Aging systems need more maintenance, which costs a pretty penny. On paper, replacing outdated equipment often appears expensive to leadership due to the higher upfront costs. But ultimately, you’ll probably save money by replacing devices in a reasonable timeframe rather than sacrificing countless hours of labor trying to drag an outdated system into the modern era.
Since unsupported systems no longer receive security patches, they’re more susceptible to cyberattacks. And with the average data breach in the U.S. costing an estimated $9.44 million, do you really want to risk it?
Newer systems often incorporate automated and streamlined features to reduce time spent on repetitive tasks, supporting greater productivity. Don’t care about productivity? Upgrade your systems anyway and encourage users to spend their newfound free time perfecting their chocolate chip cookie recipes. You'll thank me later.
Diminished customer and employee experience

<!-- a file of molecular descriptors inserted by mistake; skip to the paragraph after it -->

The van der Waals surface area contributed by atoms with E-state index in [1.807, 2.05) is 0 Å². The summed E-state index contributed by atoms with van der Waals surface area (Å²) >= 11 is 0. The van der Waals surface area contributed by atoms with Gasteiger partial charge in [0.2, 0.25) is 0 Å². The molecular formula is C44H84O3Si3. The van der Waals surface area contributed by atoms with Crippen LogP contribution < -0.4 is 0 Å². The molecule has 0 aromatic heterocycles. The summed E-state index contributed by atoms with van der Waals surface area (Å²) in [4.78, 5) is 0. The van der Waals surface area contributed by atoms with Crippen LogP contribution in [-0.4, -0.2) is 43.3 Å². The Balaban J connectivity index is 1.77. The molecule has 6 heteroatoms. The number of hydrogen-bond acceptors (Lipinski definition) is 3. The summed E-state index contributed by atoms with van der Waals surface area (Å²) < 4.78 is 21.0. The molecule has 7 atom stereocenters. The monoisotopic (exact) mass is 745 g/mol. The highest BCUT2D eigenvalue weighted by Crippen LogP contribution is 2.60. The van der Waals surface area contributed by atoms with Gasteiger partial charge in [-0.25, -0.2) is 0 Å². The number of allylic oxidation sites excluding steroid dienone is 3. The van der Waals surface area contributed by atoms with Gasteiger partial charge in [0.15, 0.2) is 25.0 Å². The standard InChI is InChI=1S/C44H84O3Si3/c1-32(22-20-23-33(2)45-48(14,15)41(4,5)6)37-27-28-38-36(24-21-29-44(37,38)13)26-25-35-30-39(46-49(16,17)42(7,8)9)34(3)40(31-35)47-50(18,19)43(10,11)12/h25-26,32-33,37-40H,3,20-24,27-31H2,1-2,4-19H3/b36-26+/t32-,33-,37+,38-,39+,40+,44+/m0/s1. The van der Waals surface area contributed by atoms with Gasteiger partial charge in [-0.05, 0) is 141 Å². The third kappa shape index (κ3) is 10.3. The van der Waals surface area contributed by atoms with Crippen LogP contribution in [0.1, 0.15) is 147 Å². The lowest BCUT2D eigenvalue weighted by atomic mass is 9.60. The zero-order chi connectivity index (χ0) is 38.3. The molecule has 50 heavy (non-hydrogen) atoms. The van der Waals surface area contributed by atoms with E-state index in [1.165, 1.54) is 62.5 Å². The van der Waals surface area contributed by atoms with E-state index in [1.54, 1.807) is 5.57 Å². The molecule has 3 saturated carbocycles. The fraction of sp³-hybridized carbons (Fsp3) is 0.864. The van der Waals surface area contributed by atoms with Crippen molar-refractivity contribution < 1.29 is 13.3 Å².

Unfortunately, you can’t just hide your problematic older technology in the back of the supply closet. Folks are going to find out one way or another. And all too often, that takes the form of a diminished customer and employee experience. Over time, this can jeopardize your client and employee retention.
That shiny new application might not work with older hardware or a machine running an outdated operating system (we’re looking at you, Windows XP). It’s like a snowball effect. If one component of your environment is outdated, it can force you to rely on other out-of-date technology.
The more outdated your systems, the harder it is to find employees that know how to maintain them. You may need to train staff in house or fork over big bucks to get top talent with rare skills.
Many businesses face legal or regulatory compliance requirements detailing critical cybersecurity measures. Outdated systems make compliance difficult — if not impossible. And if you fail to comply with relevant guidelines, you can rack up some hefty fines. Personally, we’d rather set aside that extra money for our Sysadmin Day video budget, but maybe that’s just us.